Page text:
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Project heals through embroidery

(Courtesy Sacred Fire Productions)


Healing comes in many forms, and community member Melanie Morrison has found a way to help on her own healing journey. Her sister Tiffany disappeared in 2006 and her remains were found four years later. The file is still open.

Morrison is currently involved in a project created by Sacred Fire Productions called “Women are Sisters,” which will be holding a two-day workshop in Kahnawake in November.

The goal of the 14-week project is to raise awareness for Missing and Murdered Indigenous Women and Girls (MMIWG) and is based out of the Ashukan Cultural Space in Montreal.

Its purpose is to create solidarity among women affected by violence through embroidery over a series of weekly sessions, which began in early September.

Each participant creates an embroidered pattern on an 8” by 8” square piece of fabric, which will be stitched together by master quilt maker Karen Desparois.

The quilt will be 4’ by 8’ when completed and called the “Memory Quilt.” The women who participate are invited to share their stories during the sessions, which includes a talking sharing circle.

“To have it here in the community and the opportunity to have that sharing circle, the art factor, and the embroidery, helps to express some of that trauma that they’ve felt from that situation. It will be really healing for the community,” said Morrison.

She is also an advocate for MMIWG and participated in the national inquiry, which wrapped up this past June. While the inquiry might be over, “the conversation needs to continue,” said Morrison.

She added, “the stigma that you don’t talk about, it needs to be broken.”

The idea for Women are Sisters came from Nadine St-Louis who is the executive director of Sacred Fire Productions.

“Melanie has been an inspiration to me and for many Indigenous women. I think not just on a Quebec front, but on a national front. She’s an advocate, she’s an ambassador for educating the population about MMIWG, and how you heal as a family when that happens to you,” said St-Louis.

She thought of bringing women together by stitching embroidery and sharing their stories. St-Louis said the fact that Morrison is facilitating, along with community elder Sedalia Fazio, gives confidence for others to speak.

“These circles are led by confidentiality, they’re led by safety. We open with Sedalia doing a traditional Kanien’kehá:ka opening prayer, which leads the workshop by ceremony and acknowledgement.

“Melanie speaks on her perspective of what it felt like to be a sibling of her sister who was murdered. They’re led by Indigenous practices. And through the experience of Melanie, we navigate collectively as a group through the grief,” she said.

“The embroidery on the fabric are the stories, which are carried through symbolism. The fabric can also be part of the stories. Some women chose a plain white fabric, some women chose to bring the fabric of their sister’s dress or a daughter’s sleeping blanket and they choose to embroider something symbolic representing the story they wish to share,” said St-Louis.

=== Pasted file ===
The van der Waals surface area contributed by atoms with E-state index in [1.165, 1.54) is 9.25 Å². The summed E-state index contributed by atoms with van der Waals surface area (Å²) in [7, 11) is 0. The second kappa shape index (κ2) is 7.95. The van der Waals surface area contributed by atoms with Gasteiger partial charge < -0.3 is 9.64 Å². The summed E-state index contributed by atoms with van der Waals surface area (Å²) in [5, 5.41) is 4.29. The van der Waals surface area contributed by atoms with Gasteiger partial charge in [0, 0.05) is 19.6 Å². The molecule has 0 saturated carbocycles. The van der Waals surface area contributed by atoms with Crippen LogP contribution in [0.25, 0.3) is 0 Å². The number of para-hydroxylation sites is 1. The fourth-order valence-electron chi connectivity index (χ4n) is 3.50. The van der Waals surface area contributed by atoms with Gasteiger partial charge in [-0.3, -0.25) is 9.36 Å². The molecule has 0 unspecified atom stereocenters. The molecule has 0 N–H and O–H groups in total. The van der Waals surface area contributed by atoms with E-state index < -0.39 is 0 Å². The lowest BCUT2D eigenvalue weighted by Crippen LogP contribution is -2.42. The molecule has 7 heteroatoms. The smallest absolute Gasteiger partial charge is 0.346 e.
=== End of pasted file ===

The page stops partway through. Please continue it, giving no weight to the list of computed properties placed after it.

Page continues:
For the women who are doing this for the first time, St-Louis said, “we have stencils of different symbols for those who are not too sure how to embroider. We have Izzy Enright, who helps the women with their embroidery or beading part of it.”

St-Louis said the project is also about reaching out to women in nearby communities to be mobilized. She said that Kahnawake is one of the places organizers felt would be a perfect location to have a workshop at.

Morrison said the sessions have been beneficial for the women who have come to share their stories because, “we let each other know that we’re there for them, and that it’s a safe place for them to share their trauma. I think it’s been a really positive experience and we want to have more people get a chance to participate.”

The embroidered patterns created by the women will be collected and put into a coffee table book.

“This Memory Quilt is all the stories of the women,” said St-Louis. “Every piece is the embodiment of the story that each woman is carrying. That story will then be recorded and put into an art book as a narrative, without names but with the meaning of that embroidered piece. So it’s going to be a book for Women are Sisters,” she said.

The book and the quilt are expected to be completed and unveiled in the spring of 2020, after which they will be used to educate in places like museums and schools.

“It will help to shed some light back on the issue and keep it going,” said Morrison.

Women are Sisters is open to all women who have dealt with violence, Indigenous or non-Indigenous, said Morrison. “I always said that my sister is human first and that her race, her nationality or whatever they use to label us shouldn’t be a factor in the way that her case is handled or the way that she is portrayed in the media.

“There is a need to bring awareness that our women are like everyone else and that they deserve the same treatment.”

For Morrison, being a part of this project has helped her own journey. ”It’s really a healing experience to be around other people who have experienced the same types of things and helps you feel less alone. I can’t emphasize that enough that it’s true healing.”

The Women are Sisters workshop will be held in Kahnawake on November 2 and 3 at the Family and Wellness Center, 9:30 a.m. – 3:30 p.m. You can also find more information on the Ashukan Women are Sisters Facebook event page to register and get involved.

@lachlanmadill on Twitter

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